Love of history spurred volunteers at the McHenry Museum to create Second Saturday, with a history of love chosen for the series’ maiden voyage on Valentine’s Day.
Modesto baseball, the notorious Black Bart, the city’s cruising traditions and other topics will be explored on Second Saturdays to come, all free and held from 2 to 3 p.m. at the museum, 14th and I streets.
Saturday’s event began with a tour of husband-and-wife photos in the museum’s historic lower section, winding up in the valentine display room, where attendees made cards with paper doilies, crayons and chocolate kisses.
Grim-faced photos of 19th-century couples gave perhaps a truer picture of early-day romance in the West, where hard lives often ended early, said docent Diana Loomis.
“You didn’t marry because you were madly in love. You married them because it was a good arrangement,” Loomis said, standing before portraits of Robert and Matilda McHenry. “He needed an heir. He needed someone to keep his house.”
Unsmiling photographs were the norm in the early days of the craft, partly because it was seen as dignified, partly because taking the photo took so long, and partly because most pioneers had terrible teeth, she noted.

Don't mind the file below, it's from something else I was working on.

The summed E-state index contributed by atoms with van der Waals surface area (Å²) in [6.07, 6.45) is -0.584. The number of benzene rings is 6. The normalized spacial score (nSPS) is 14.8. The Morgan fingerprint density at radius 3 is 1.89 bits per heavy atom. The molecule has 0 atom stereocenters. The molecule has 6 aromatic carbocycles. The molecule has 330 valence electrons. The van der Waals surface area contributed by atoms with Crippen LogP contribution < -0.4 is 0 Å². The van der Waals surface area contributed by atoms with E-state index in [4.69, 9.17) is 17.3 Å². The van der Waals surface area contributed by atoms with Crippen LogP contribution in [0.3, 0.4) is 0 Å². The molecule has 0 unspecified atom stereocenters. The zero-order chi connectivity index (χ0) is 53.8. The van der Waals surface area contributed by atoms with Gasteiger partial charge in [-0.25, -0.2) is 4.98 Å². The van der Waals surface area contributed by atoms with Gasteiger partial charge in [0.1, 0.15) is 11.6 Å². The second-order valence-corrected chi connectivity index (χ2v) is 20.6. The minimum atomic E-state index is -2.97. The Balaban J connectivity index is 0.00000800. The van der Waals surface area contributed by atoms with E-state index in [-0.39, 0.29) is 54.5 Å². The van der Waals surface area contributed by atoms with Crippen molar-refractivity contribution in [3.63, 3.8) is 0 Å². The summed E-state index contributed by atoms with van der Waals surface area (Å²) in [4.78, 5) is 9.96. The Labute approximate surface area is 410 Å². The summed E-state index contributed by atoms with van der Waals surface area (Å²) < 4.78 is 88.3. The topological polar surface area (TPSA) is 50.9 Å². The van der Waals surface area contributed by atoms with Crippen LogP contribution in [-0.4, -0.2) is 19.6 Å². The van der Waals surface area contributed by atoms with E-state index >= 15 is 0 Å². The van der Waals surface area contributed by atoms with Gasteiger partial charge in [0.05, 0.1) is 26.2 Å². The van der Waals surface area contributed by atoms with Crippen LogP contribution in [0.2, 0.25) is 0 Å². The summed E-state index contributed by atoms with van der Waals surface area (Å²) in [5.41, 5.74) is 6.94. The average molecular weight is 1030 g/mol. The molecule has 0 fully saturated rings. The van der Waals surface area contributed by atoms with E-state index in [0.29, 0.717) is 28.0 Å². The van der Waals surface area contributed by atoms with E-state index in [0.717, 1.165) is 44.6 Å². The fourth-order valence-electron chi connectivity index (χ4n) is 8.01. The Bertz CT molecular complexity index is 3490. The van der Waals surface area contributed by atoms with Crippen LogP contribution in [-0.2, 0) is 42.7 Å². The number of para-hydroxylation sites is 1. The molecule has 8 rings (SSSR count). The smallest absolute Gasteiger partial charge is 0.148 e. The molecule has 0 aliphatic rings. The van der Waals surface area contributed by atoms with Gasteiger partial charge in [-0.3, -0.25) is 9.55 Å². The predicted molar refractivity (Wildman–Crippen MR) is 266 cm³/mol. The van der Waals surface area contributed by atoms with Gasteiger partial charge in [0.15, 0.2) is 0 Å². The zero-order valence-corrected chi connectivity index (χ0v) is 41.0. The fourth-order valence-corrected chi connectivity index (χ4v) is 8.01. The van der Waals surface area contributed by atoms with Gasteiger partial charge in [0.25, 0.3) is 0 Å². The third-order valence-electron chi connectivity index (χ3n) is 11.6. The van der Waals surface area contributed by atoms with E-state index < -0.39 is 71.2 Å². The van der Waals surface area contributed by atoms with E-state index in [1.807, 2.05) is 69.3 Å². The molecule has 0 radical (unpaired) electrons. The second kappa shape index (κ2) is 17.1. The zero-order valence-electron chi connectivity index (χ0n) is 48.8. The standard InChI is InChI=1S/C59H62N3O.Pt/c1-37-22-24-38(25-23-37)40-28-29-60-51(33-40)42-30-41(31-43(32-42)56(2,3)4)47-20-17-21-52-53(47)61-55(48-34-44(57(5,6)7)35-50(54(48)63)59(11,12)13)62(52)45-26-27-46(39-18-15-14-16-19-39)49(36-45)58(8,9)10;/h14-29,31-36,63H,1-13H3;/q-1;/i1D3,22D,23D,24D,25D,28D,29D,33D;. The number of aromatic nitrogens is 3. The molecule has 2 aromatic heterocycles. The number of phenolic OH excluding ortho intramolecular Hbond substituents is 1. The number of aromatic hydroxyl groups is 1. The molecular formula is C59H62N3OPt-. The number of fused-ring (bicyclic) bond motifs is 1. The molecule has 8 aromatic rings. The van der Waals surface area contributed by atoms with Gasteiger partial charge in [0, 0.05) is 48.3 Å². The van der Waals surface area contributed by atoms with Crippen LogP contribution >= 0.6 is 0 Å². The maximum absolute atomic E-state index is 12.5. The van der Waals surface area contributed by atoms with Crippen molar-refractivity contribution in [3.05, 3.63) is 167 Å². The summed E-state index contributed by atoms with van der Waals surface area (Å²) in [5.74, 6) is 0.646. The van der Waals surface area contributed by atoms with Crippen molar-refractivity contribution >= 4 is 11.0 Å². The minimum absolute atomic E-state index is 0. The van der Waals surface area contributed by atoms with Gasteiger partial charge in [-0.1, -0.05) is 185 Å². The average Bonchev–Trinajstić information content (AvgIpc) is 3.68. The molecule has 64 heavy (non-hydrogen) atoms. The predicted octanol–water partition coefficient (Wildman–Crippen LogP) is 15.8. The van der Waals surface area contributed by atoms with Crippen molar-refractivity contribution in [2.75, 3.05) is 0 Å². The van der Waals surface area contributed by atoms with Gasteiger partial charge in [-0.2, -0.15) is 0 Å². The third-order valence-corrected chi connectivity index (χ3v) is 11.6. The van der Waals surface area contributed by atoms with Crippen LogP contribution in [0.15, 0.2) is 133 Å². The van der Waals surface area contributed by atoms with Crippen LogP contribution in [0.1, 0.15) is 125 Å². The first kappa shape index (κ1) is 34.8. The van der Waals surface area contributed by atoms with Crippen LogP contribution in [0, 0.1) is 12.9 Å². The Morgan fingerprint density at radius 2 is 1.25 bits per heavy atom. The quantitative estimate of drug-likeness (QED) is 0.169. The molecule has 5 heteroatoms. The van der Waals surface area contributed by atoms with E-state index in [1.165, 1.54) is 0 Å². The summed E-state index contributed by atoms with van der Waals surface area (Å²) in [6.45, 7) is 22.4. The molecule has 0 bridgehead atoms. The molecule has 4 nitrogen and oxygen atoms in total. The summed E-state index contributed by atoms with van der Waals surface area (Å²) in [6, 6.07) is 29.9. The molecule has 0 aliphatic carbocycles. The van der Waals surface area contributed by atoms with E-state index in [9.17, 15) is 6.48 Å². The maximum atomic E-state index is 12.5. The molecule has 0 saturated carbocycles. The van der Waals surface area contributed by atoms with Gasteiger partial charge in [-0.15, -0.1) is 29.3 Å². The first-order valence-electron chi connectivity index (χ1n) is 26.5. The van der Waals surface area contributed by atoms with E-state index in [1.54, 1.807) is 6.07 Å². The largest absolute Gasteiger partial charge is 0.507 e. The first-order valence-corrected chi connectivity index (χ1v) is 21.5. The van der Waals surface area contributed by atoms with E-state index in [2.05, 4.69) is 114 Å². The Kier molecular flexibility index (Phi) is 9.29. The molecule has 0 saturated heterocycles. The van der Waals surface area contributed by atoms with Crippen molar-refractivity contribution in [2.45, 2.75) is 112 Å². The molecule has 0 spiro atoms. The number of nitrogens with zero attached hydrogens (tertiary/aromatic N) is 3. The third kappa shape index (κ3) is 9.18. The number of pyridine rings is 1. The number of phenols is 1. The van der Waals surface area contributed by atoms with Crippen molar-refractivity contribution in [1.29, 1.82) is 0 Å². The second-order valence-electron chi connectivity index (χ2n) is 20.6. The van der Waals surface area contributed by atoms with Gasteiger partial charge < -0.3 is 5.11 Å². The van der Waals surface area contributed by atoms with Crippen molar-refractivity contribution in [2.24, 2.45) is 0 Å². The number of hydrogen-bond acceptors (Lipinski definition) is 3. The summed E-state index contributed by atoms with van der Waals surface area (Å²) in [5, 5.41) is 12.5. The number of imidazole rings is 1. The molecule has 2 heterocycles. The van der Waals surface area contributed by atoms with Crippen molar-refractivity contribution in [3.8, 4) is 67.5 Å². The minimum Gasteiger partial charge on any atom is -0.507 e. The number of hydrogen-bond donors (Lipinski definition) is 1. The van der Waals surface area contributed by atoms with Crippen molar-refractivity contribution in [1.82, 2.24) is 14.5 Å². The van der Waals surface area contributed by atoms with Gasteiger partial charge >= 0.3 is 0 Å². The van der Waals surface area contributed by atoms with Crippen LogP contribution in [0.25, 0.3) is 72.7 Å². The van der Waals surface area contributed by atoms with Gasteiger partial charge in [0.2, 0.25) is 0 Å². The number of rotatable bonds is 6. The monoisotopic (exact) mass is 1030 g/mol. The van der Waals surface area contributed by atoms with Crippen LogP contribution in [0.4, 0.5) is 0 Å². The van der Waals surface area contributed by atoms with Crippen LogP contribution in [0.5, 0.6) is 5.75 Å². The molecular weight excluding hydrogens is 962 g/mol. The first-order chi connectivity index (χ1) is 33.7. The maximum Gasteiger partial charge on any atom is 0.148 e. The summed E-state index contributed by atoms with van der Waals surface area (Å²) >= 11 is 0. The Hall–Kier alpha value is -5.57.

Dating did not happen in the Old West. “You met in a parlor with some family members, and the family decided if he was suitable,” Loomis said. Suitable, by the way, included having a way to support a family, being of the same social class and the same religion.
Women who did not agree could be sent to jail or mental institutions, she said. “We can thank the wars, particularly World War II. It changed how women were looked at,” Loomis said.
Romantic notions of Valentine’s Day seem little connected to St. Valentine, who met an ugly end on Feb. 14 in the third century. History is scant on the saint himself, but his feast day coincided with when the birds began mating in Rome, leading to the holiday, said docent Kaye Osborn.
The shorthand of “X” for a kiss came from the days when many were illiterate and unable to write their name. “They signed with an X and gave it a kiss to seal it,” Osborn said.
Saturday’s event came back to modern-day poetry and chocolates, with card-making for a senior citizen facility. Around the museum room were latter-day valentines offering inspiration, including one with a cheery cherub and the poetic plea, “I’m not your Valentine, but gee! The whole world knows I want to be.”
Meet a schoolmarm from the 19th century, the days of inkwells and McGuffey Readers.
The Bee’s own Jeff Jardine will share World War II stories collected from veterans.
Take the Winter Challenge any day. It’s a scavenger hunt through the museum that changes with the seasons.